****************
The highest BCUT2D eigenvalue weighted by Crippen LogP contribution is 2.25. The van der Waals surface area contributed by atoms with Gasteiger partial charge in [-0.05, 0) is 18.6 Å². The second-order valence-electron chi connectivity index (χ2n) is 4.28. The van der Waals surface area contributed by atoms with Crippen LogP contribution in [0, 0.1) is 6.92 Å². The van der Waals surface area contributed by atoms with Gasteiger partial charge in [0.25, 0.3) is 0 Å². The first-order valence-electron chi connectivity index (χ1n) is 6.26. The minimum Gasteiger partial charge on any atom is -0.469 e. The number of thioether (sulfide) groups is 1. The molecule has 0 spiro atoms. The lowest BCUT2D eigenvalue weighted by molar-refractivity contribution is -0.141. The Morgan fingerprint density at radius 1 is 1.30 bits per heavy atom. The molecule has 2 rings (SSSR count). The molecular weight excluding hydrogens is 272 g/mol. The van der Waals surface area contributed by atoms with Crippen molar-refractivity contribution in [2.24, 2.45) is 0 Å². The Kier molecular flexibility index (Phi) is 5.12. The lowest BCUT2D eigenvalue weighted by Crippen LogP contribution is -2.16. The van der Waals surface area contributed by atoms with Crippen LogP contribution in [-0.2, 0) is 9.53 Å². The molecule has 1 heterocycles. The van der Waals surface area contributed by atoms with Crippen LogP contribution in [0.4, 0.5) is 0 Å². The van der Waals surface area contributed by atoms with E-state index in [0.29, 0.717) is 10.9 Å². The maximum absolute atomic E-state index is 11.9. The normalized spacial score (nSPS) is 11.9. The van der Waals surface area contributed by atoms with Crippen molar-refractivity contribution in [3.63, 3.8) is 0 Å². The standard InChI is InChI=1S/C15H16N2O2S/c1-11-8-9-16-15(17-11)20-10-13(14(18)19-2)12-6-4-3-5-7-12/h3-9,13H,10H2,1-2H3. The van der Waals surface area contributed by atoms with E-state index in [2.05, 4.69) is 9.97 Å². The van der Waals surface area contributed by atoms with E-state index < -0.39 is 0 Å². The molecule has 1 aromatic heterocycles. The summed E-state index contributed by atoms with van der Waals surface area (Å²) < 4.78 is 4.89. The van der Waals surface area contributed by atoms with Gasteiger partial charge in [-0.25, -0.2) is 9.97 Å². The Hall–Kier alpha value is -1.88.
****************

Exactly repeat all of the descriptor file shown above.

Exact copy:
The highest BCUT2D eigenvalue weighted by Crippen LogP contribution is 2.25. The van der Waals surface area contributed by atoms with Gasteiger partial charge in [-0.05, 0) is 18.6 Å². The second-order valence-electron chi connectivity index (χ2n) is 4.28. The van der Waals surface area contributed by atoms with Crippen LogP contribution in [0, 0.1) is 6.92 Å². The van der Waals surface area contributed by atoms with Gasteiger partial charge in [0.25, 0.3) is 0 Å². The first-order valence-electron chi connectivity index (χ1n) is 6.26. The minimum Gasteiger partial charge on any atom is -0.469 e. The number of thioether (sulfide) groups is 1. The molecule has 0 spiro atoms. The lowest BCUT2D eigenvalue weighted by molar-refractivity contribution is -0.141. The Morgan fingerprint density at radius 1 is 1.30 bits per heavy atom. The molecule has 2 rings (SSSR count). The molecular weight excluding hydrogens is 272 g/mol. The van der Waals surface area contributed by atoms with Crippen molar-refractivity contribution in [2.24, 2.45) is 0 Å². The Kier molecular flexibility index (Phi) is 5.12. The lowest BCUT2D eigenvalue weighted by Crippen LogP contribution is -2.16. The van der Waals surface area contributed by atoms with Crippen LogP contribution in [-0.2, 0) is 9.53 Å². The molecule has 1 heterocycles. The van der Waals surface area contributed by atoms with Crippen LogP contribution in [0.4, 0.5) is 0 Å². The van der Waals surface area contributed by atoms with E-state index in [0.29, 0.717) is 10.9 Å². The maximum absolute atomic E-state index is 11.9. The normalized spacial score (nSPS) is 11.9. The van der Waals surface area contributed by atoms with Crippen molar-refractivity contribution in [3.63, 3.8) is 0 Å². The standard InChI is InChI=1S/C15H16N2O2S/c1-11-8-9-16-15(17-11)20-10-13(14(18)19-2)12-6-4-3-5-7-12/h3-9,13H,10H2,1-2H3. The van der Waals surface area contributed by atoms with E-state index in [2.05, 4.69) is 9.97 Å². The van der Waals surface area contributed by atoms with E-state index < -0.39 is 0 Å². The molecule has 1 aromatic heterocycles. The summed E-state index contributed by atoms with van der Waals surface area (Å²) < 4.78 is 4.89. The van der Waals surface area contributed by atoms with Gasteiger partial charge in [-0.25, -0.2) is 9.97 Å². The Hall–Kier alpha value is -1.88.